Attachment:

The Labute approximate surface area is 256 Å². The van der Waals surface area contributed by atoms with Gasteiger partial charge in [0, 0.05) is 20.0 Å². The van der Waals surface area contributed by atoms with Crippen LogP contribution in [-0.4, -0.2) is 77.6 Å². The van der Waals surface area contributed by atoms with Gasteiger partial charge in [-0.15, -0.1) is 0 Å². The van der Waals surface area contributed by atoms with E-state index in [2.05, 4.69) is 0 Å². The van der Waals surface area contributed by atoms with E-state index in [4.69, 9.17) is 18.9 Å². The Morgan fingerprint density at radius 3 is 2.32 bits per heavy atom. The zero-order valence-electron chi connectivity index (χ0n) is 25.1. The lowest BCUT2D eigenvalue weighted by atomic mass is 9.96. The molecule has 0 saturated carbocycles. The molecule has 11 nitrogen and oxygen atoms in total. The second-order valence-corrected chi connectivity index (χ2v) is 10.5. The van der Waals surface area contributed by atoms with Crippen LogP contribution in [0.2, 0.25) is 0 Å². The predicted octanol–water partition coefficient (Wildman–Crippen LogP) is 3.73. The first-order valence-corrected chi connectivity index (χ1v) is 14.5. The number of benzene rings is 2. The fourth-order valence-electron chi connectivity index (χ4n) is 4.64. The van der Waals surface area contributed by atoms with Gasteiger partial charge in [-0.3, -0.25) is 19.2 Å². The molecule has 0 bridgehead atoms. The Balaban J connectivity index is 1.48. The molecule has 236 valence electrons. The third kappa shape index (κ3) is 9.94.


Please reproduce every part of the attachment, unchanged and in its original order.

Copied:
The Labute approximate surface area is 256 Å². The van der Waals surface area contributed by atoms with Gasteiger partial charge in [0, 0.05) is 20.0 Å². The van der Waals surface area contributed by atoms with Crippen LogP contribution in [-0.4, -0.2) is 77.6 Å². The van der Waals surface area contributed by atoms with Gasteiger partial charge in [-0.15, -0.1) is 0 Å². The van der Waals surface area contributed by atoms with E-state index in [2.05, 4.69) is 0 Å². The van der Waals surface area contributed by atoms with E-state index in [4.69, 9.17) is 18.9 Å². The Morgan fingerprint density at radius 3 is 2.32 bits per heavy atom. The zero-order valence-electron chi connectivity index (χ0n) is 25.1. The lowest BCUT2D eigenvalue weighted by atomic mass is 9.96. The molecule has 0 saturated carbocycles. The molecule has 11 nitrogen and oxygen atoms in total. The second-order valence-corrected chi connectivity index (χ2v) is 10.5. The van der Waals surface area contributed by atoms with Crippen LogP contribution in [0.2, 0.25) is 0 Å². The predicted octanol–water partition coefficient (Wildman–Crippen LogP) is 3.73. The first-order valence-corrected chi connectivity index (χ1v) is 14.5. The number of benzene rings is 2. The fourth-order valence-electron chi connectivity index (χ4n) is 4.64. The van der Waals surface area contributed by atoms with Gasteiger partial charge in [-0.3, -0.25) is 19.2 Å². The molecule has 0 bridgehead atoms. The Balaban J connectivity index is 1.48. The molecule has 236 valence electrons. The third kappa shape index (κ3) is 9.94.